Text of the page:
“I am his biggest fan,” Antetokounmpo said. “Good or bad, I ride with Dame until the f—ing end. I ride with Dame. Like I’ve been saying this over and over again. This. Is. His. Team. Down the stretch, he’s going to get the ball. There’s nothing else that we will do. I don’t know how else to put it. I don’t know what else to say. But at the end of the day, he has to believe it too.”

There’s more from the Central Division:

  • Coach Billy Donovan talked to Danilo Gallinari about joining the Bulls before he opted to sign with Milwaukee, according to K.C. Johnson of NBC Sports Chicago. Donovan, who coached Gallinari during the 2019/20 season in Oklahoma City, said the veteran forward was looking for a situation with a greater opportunity for playing time.
  • Pistons coach Monty Williams said winning as many games as possible will be the priority for the rest of the season, tweets Omari Sankofa II of The Detroit Free Press. “I’m not going to be throwing certain combinations on the floor just to see how they look,” Williams said. “We’re done with that … we’ll be competing.”
  • Tyrese Haliburton had been listed as questionable with a hamstring issue for every game since January 30, but he’s not on the Pacers‘ injury report for Thursday’s contest with Detroit, tweets Dustin Dopirak of The Indianapolis Star. Aaron Nesmith will miss the game with a sprained right ankle, while Jalen Smith is questionable due to back spasms.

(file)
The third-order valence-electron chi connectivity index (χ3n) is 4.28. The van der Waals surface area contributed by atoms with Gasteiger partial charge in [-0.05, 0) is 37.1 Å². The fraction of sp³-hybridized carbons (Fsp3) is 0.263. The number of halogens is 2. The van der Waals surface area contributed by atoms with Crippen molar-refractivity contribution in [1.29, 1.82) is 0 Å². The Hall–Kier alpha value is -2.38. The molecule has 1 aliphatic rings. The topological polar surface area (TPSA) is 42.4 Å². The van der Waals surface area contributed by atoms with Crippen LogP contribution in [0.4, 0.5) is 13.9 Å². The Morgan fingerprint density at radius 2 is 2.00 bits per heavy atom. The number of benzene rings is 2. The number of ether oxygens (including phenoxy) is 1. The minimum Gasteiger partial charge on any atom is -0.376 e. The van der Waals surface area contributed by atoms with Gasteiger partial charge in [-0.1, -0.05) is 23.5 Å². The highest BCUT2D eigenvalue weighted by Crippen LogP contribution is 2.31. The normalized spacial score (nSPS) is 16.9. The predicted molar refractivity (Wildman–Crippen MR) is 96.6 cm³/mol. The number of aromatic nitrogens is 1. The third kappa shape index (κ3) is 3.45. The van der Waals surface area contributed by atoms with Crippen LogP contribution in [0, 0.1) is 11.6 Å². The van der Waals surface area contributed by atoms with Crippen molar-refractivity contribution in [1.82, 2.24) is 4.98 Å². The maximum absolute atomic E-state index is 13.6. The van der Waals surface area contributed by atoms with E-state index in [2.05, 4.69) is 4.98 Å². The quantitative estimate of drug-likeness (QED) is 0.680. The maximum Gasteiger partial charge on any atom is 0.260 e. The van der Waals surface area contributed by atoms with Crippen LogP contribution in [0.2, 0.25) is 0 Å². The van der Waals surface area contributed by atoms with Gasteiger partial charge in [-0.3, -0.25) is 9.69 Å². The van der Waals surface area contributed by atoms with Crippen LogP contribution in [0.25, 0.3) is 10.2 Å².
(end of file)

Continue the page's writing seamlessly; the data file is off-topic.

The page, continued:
Pacific Notes: Podziemski, Green, Kuminga, Rivers, Harden

First-round pick Brandin Podziemski has been a revelation for the Warriors, quickly becoming an integral part of the team. The Athletic’s Anthony Slater details how Golden State’s front office became enamored with him and how quickly he earned a spot in the rotation.

However, the Warriors guard feels he has a much higher ceiling.

“I want to be an All-Star,” Podziemski said. “You know, (Jonathan Kuminga) has taken that next step of really being in that conversation. To see his growth just this year has been pretty special. So going into the summer after this year elevating my game to another level, doing the things that I’m deficient in now and making them as efficient as possible, I think I can get there.”